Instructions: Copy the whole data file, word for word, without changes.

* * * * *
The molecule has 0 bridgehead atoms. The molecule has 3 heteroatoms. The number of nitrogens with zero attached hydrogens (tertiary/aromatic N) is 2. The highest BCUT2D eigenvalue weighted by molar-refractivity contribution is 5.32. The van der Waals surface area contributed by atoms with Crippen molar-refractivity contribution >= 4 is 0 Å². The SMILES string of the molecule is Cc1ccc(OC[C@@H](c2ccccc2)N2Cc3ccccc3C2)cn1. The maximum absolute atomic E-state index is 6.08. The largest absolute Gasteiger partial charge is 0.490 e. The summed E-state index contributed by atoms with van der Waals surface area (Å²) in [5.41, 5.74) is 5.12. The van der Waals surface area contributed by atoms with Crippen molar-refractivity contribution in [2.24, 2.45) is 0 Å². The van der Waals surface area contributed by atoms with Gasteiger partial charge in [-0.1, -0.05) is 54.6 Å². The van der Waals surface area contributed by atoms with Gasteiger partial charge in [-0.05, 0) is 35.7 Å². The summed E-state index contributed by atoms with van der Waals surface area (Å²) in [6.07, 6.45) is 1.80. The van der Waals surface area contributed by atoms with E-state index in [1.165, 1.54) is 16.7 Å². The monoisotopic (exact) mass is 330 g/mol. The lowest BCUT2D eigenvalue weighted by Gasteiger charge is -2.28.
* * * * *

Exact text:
The molecule has 0 bridgehead atoms. The molecule has 3 heteroatoms. The number of nitrogens with zero attached hydrogens (tertiary/aromatic N) is 2. The highest BCUT2D eigenvalue weighted by molar-refractivity contribution is 5.32. The van der Waals surface area contributed by atoms with Crippen molar-refractivity contribution >= 4 is 0 Å². The SMILES string of the molecule is Cc1ccc(OC[C@@H](c2ccccc2)N2Cc3ccccc3C2)cn1. The maximum absolute atomic E-state index is 6.08. The largest absolute Gasteiger partial charge is 0.490 e. The summed E-state index contributed by atoms with van der Waals surface area (Å²) in [5.41, 5.74) is 5.12. The van der Waals surface area contributed by atoms with Crippen molar-refractivity contribution in [2.24, 2.45) is 0 Å². The van der Waals surface area contributed by atoms with Gasteiger partial charge in [-0.1, -0.05) is 54.6 Å². The van der Waals surface area contributed by atoms with Gasteiger partial charge in [-0.05, 0) is 35.7 Å². The summed E-state index contributed by atoms with van der Waals surface area (Å²) in [6.07, 6.45) is 1.80. The van der Waals surface area contributed by atoms with E-state index in [1.165, 1.54) is 16.7 Å². The monoisotopic (exact) mass is 330 g/mol. The lowest BCUT2D eigenvalue weighted by Gasteiger charge is -2.28.